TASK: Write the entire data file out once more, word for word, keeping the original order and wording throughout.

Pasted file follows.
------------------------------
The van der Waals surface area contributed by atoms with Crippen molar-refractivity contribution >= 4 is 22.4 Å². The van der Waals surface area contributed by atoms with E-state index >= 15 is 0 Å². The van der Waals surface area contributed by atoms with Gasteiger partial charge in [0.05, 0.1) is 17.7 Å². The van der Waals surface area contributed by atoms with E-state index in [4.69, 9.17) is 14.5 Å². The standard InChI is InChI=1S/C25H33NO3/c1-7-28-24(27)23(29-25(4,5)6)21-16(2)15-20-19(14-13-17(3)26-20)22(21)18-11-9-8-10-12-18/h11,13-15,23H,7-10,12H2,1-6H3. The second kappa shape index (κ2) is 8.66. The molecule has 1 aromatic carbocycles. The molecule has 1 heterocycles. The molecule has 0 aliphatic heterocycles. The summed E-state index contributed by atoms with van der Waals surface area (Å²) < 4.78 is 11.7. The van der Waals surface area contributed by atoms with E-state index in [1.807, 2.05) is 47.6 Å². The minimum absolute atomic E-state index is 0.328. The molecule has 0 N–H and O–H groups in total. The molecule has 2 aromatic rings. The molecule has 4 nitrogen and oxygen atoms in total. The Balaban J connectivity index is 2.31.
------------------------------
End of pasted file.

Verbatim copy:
The van der Waals surface area contributed by atoms with Crippen molar-refractivity contribution >= 4 is 22.4 Å². The van der Waals surface area contributed by atoms with E-state index >= 15 is 0 Å². The van der Waals surface area contributed by atoms with Gasteiger partial charge in [0.05, 0.1) is 17.7 Å². The van der Waals surface area contributed by atoms with E-state index in [4.69, 9.17) is 14.5 Å². The standard InChI is InChI=1S/C25H33NO3/c1-7-28-24(27)23(29-25(4,5)6)21-16(2)15-20-19(14-13-17(3)26-20)22(21)18-11-9-8-10-12-18/h11,13-15,23H,7-10,12H2,1-6H3. The second kappa shape index (κ2) is 8.66. The molecule has 1 aromatic carbocycles. The molecule has 1 heterocycles. The molecule has 0 aliphatic heterocycles. The summed E-state index contributed by atoms with van der Waals surface area (Å²) < 4.78 is 11.7. The van der Waals surface area contributed by atoms with E-state index in [1.807, 2.05) is 47.6 Å². The minimum absolute atomic E-state index is 0.328. The molecule has 0 N–H and O–H groups in total. The molecule has 2 aromatic rings. The molecule has 4 nitrogen and oxygen atoms in total. The Balaban J connectivity index is 2.31.